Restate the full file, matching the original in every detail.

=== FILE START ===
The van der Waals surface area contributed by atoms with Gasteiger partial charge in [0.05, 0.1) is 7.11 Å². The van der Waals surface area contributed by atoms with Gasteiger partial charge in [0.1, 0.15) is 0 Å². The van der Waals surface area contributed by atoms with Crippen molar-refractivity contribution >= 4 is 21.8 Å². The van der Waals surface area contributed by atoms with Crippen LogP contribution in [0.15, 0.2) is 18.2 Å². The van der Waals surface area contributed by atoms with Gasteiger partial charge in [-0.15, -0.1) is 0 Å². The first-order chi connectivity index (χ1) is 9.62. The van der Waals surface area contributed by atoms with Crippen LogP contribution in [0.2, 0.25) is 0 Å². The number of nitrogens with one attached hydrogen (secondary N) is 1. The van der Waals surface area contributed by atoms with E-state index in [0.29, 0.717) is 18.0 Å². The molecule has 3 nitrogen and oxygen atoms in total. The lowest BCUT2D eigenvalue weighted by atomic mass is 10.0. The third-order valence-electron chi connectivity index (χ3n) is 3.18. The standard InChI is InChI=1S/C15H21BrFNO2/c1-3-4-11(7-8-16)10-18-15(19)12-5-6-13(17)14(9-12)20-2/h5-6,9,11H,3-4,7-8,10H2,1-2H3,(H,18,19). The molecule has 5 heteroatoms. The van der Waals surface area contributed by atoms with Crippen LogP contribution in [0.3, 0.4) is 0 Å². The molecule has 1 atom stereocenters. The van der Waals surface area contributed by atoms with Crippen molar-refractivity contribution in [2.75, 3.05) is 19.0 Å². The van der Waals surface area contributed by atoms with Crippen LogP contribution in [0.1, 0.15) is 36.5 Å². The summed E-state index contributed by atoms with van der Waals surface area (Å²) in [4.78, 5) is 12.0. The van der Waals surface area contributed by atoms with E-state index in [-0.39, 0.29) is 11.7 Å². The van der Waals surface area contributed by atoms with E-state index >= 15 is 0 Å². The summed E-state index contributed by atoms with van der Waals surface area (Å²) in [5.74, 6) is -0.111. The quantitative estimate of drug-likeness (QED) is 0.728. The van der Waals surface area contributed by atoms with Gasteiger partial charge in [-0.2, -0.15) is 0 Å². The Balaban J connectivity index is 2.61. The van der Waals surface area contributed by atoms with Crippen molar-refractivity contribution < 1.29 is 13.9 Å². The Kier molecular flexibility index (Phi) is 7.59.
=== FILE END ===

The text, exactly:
The van der Waals surface area contributed by atoms with Gasteiger partial charge in [0.05, 0.1) is 7.11 Å². The van der Waals surface area contributed by atoms with Gasteiger partial charge in [0.1, 0.15) is 0 Å². The van der Waals surface area contributed by atoms with Crippen molar-refractivity contribution >= 4 is 21.8 Å². The van der Waals surface area contributed by atoms with Crippen LogP contribution in [0.15, 0.2) is 18.2 Å². The van der Waals surface area contributed by atoms with Gasteiger partial charge in [-0.15, -0.1) is 0 Å². The first-order chi connectivity index (χ1) is 9.62. The van der Waals surface area contributed by atoms with Crippen LogP contribution in [0.2, 0.25) is 0 Å². The number of nitrogens with one attached hydrogen (secondary N) is 1. The van der Waals surface area contributed by atoms with E-state index in [0.29, 0.717) is 18.0 Å². The molecule has 3 nitrogen and oxygen atoms in total. The lowest BCUT2D eigenvalue weighted by atomic mass is 10.0. The third-order valence-electron chi connectivity index (χ3n) is 3.18. The standard InChI is InChI=1S/C15H21BrFNO2/c1-3-4-11(7-8-16)10-18-15(19)12-5-6-13(17)14(9-12)20-2/h5-6,9,11H,3-4,7-8,10H2,1-2H3,(H,18,19). The molecule has 5 heteroatoms. The van der Waals surface area contributed by atoms with Crippen LogP contribution in [0.3, 0.4) is 0 Å². The molecule has 1 atom stereocenters. The van der Waals surface area contributed by atoms with Crippen molar-refractivity contribution in [2.75, 3.05) is 19.0 Å². The van der Waals surface area contributed by atoms with Crippen LogP contribution in [0.1, 0.15) is 36.5 Å². The summed E-state index contributed by atoms with van der Waals surface area (Å²) in [4.78, 5) is 12.0. The van der Waals surface area contributed by atoms with E-state index in [-0.39, 0.29) is 11.7 Å². The van der Waals surface area contributed by atoms with E-state index >= 15 is 0 Å². The summed E-state index contributed by atoms with van der Waals surface area (Å²) in [5.74, 6) is -0.111. The quantitative estimate of drug-likeness (QED) is 0.728. The van der Waals surface area contributed by atoms with Gasteiger partial charge in [-0.2, -0.15) is 0 Å². The Balaban J connectivity index is 2.61. The van der Waals surface area contributed by atoms with Crippen molar-refractivity contribution < 1.29 is 13.9 Å². The Kier molecular flexibility index (Phi) is 7.59.